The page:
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 This application claims the benefit of U.S. Provisional Application, Ser. No. 60/184,584, filed Feb. 24, 2000.
 The present invention relates to pintle-type valves; more particularly to pintle valves for permitting the controlled admission of exhaust gases into the fuel intake manifold of an internal combustion engine; and most particularly to a pintle valve having optimal sealability of the valve body to an attached substrate.
 It is well known in the automotive art to provide a variable valve connecting the exhaust manifold with the intake manifold of an internal combustion engine to permit selective and controlled recirculation of a portion of an engine's exhaust gas into the fuel intake stream. Such recirculation is beneficial for reducing the burn temperature of the fuel mix in the engine to reduce formation of nitrogen and sulfur oxides which are significant components of smog. Such a valve is known in the art as an exhaust gas recirculation (EGR) valve.
 Typically, an EGR valve has a valve body enclosing a chamber disposed between a first port in the exhaust manifold and a second port in the intake manifold; a valve seat dividing the chamber between the two ports; a valve pintle having a valve head fitted to the valve seat and a valve stem extending from the valve head through a bearing mounted in a third port in a sidewall of the valve body; a spring-retained bearing splash shield; and a solenoid actuator mounted on the exterior of the valve body and operationally connected to the outer end of the valve pintle.
 A problem inherent to known EGR valves is that leakage can develop along the interface between the valve body and the exhaust and intake manifolds. Leakage between the connecting ports on the manifolds is, by definition, not metered flow and therefore not controlled. Such unintended flow can cause the engine to run rough or to ultimately stall. Additionally, unmetered external air can be ingested by the engine, thereby causing surges that can result in dangerous driving conditions, particularly in inclement weather. Such undesirable conditions can have the further effects of increasing wear on brakes and other components and of causing customer dissatisfaction.
 It has been found that known EGR valves typically have ports for connecting to manifold ports which are significantly out of line with the force hold-down line generated by the pattern of bolt holes in the valve body. Thus, the sealing force exerted around the ports is not maximized for the degree of torque on the sealing bolts. A further shortcoming of some known EGR valves is that more than two bolts are required to attach the valve, which increases the cost of manufacture. Further, in assembly, it can be quite difficult to tighten three or more bolts equally. In sequential tightening, the tightening of each bolt influences the degree of tightening of all previous bolts, thus requiring tightening iteration. Tightening of all bolts simultaneously is expensive and difficult to perform and does not guarantee uniform torque. With uneven tightening, the valve is susceptible to distortion and outright fracture. Thus a valve attachable at no more than two points is optimal.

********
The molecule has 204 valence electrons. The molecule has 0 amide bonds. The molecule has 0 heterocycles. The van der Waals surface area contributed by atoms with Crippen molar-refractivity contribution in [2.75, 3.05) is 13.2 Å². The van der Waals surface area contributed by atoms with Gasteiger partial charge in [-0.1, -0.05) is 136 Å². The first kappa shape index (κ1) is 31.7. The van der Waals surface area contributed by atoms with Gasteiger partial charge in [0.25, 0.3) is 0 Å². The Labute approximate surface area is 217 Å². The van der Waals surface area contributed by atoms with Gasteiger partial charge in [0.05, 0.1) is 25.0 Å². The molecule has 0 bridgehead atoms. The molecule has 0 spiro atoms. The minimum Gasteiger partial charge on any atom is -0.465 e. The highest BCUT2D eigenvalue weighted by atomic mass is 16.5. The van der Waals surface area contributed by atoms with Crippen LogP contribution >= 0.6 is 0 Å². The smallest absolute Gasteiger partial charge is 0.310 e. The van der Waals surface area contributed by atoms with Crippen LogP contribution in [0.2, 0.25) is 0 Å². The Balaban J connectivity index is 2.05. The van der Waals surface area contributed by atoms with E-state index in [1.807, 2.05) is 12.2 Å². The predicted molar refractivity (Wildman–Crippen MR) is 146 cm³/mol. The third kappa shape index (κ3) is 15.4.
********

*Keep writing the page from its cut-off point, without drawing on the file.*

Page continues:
What is needed is an improved spatial relationship between the valve ports and the valve hold-down bolts wherein the sealing force on the ports is maximized and the number of hold-down bolts is limited to two.
 The present invention is directed to a novel spatial arrangement of valve ports and hold-down bolt holes in the body of an exhaust gas recirculation valve, wherein the centers of the ports are between and aligned with the centers of the bolt holes, thereby producing maximum sealing force around the ports against the surface to which the valve is bolted, such as the exhaust and intake manifolds of an internal combustion engine.
 The foregoing and other objects, features, and advantages of the invention, as well as presently preferred embodiments thereof, will become more apparent from a reading of the following description in connection with the accompanying drawings, in which:
 The benefits afforded by the present invention will become more readily apparent by first considering a prior art pintle valve. Referring to
 Referring to
 Referring to
 Valve assembly
 The foregoing description of the preferred embodiment of the invention has been presented for the purpose of illustration and description. It is not intended to be exhaustive nor is it intended to limit the invention to the precise form disclosed. It will be apparent to those skilled in the art that the disclosed embodiments may be modified in light of the above teachings. The embodiments described are chosen to provide an illustration of principles of the invention and its practical application to enable thereby one of ordinary skill in the art to utilize the invention in various embodiments and with various modifications as are suited to the particular use contemplated. Therefore, the foregoing description is to be considered exemplary, rather than limiting, and the true scope of the invention is that described in the following claims.